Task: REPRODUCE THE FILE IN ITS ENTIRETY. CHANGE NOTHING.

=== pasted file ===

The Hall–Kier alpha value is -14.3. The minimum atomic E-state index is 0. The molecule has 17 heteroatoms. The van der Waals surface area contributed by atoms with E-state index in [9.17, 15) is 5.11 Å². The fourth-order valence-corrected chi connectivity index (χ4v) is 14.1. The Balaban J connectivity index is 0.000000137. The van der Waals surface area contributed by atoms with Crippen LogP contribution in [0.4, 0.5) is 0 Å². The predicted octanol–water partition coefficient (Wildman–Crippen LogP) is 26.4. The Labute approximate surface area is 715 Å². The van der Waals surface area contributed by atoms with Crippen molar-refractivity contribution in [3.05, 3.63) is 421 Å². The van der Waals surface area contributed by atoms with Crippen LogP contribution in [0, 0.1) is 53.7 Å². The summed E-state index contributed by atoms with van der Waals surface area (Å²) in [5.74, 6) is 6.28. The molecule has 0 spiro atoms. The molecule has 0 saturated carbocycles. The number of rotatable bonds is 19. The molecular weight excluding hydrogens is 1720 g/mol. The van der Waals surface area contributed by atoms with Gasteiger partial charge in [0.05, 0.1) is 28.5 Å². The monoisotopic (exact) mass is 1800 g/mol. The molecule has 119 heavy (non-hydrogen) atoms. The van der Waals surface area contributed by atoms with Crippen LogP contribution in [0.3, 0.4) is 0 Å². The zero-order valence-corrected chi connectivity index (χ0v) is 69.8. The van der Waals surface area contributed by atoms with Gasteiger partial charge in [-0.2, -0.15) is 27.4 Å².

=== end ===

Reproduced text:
The Hall–Kier alpha value is -14.3. The minimum atomic E-state index is 0. The molecule has 17 heteroatoms. The van der Waals surface area contributed by atoms with E-state index in [9.17, 15) is 5.11 Å². The fourth-order valence-corrected chi connectivity index (χ4v) is 14.1. The Balaban J connectivity index is 0.000000137. The van der Waals surface area contributed by atoms with Crippen LogP contribution in [0.4, 0.5) is 0 Å². The predicted octanol–water partition coefficient (Wildman–Crippen LogP) is 26.4. The Labute approximate surface area is 715 Å². The van der Waals surface area contributed by atoms with Crippen molar-refractivity contribution in [3.05, 3.63) is 421 Å². The van der Waals surface area contributed by atoms with Crippen LogP contribution in [0, 0.1) is 53.7 Å². The summed E-state index contributed by atoms with van der Waals surface area (Å²) in [5.74, 6) is 6.28. The molecule has 0 spiro atoms. The molecule has 0 saturated carbocycles. The number of rotatable bonds is 19. The molecular weight excluding hydrogens is 1720 g/mol. The van der Waals surface area contributed by atoms with Gasteiger partial charge in [0.05, 0.1) is 28.5 Å². The monoisotopic (exact) mass is 1800 g/mol. The molecule has 119 heavy (non-hydrogen) atoms. The van der Waals surface area contributed by atoms with Crippen LogP contribution in [0.3, 0.4) is 0 Å². The zero-order valence-corrected chi connectivity index (χ0v) is 69.8. The van der Waals surface area contributed by atoms with Gasteiger partial charge in [-0.2, -0.15) is 27.4 Å².